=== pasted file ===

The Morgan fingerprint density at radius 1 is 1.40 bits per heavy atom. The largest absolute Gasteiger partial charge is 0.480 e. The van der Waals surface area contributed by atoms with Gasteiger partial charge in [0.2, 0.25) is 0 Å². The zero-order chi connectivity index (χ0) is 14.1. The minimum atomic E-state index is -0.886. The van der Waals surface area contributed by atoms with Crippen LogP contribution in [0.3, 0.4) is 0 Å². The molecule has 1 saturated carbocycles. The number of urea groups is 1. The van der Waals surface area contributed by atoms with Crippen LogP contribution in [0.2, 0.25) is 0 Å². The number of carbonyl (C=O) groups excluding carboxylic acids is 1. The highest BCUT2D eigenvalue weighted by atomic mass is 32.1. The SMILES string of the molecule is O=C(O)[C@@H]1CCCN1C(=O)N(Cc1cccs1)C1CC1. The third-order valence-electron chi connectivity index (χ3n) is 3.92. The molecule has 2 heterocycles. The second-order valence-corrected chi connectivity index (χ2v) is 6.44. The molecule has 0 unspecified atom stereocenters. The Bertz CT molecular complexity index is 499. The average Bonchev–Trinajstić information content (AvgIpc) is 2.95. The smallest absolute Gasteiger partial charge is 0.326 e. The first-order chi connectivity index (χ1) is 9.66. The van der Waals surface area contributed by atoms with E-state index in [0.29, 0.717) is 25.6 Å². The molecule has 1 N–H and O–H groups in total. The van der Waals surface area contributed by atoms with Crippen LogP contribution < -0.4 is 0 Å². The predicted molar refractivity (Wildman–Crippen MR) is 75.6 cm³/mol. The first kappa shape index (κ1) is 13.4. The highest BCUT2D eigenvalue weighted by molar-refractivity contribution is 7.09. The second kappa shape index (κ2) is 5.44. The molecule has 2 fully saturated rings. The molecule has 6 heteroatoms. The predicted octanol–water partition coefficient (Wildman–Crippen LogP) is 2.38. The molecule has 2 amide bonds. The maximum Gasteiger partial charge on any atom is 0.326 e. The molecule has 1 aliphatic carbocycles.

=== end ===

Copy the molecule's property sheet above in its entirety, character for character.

The Morgan fingerprint density at radius 1 is 1.40 bits per heavy atom. The largest absolute Gasteiger partial charge is 0.480 e. The van der Waals surface area contributed by atoms with Gasteiger partial charge in [0.2, 0.25) is 0 Å². The zero-order chi connectivity index (χ0) is 14.1. The minimum atomic E-state index is -0.886. The van der Waals surface area contributed by atoms with Crippen LogP contribution in [0.3, 0.4) is 0 Å². The molecule has 1 saturated carbocycles. The number of urea groups is 1. The van der Waals surface area contributed by atoms with Crippen LogP contribution in [0.2, 0.25) is 0 Å². The number of carbonyl (C=O) groups excluding carboxylic acids is 1. The highest BCUT2D eigenvalue weighted by atomic mass is 32.1. The SMILES string of the molecule is O=C(O)[C@@H]1CCCN1C(=O)N(Cc1cccs1)C1CC1. The third-order valence-electron chi connectivity index (χ3n) is 3.92. The molecule has 2 heterocycles. The second-order valence-corrected chi connectivity index (χ2v) is 6.44. The molecule has 0 unspecified atom stereocenters. The Bertz CT molecular complexity index is 499. The average Bonchev–Trinajstić information content (AvgIpc) is 2.95. The smallest absolute Gasteiger partial charge is 0.326 e. The first-order chi connectivity index (χ1) is 9.66. The van der Waals surface area contributed by atoms with E-state index in [0.29, 0.717) is 25.6 Å². The molecule has 1 N–H and O–H groups in total. The van der Waals surface area contributed by atoms with Crippen LogP contribution < -0.4 is 0 Å². The predicted molar refractivity (Wildman–Crippen MR) is 75.6 cm³/mol. The first kappa shape index (κ1) is 13.4. The highest BCUT2D eigenvalue weighted by molar-refractivity contribution is 7.09. The second kappa shape index (κ2) is 5.44. The molecule has 2 fully saturated rings. The molecule has 6 heteroatoms. The predicted octanol–water partition coefficient (Wildman–Crippen LogP) is 2.38. The molecule has 2 amide bonds. The maximum Gasteiger partial charge on any atom is 0.326 e. The molecule has 1 aliphatic carbocycles.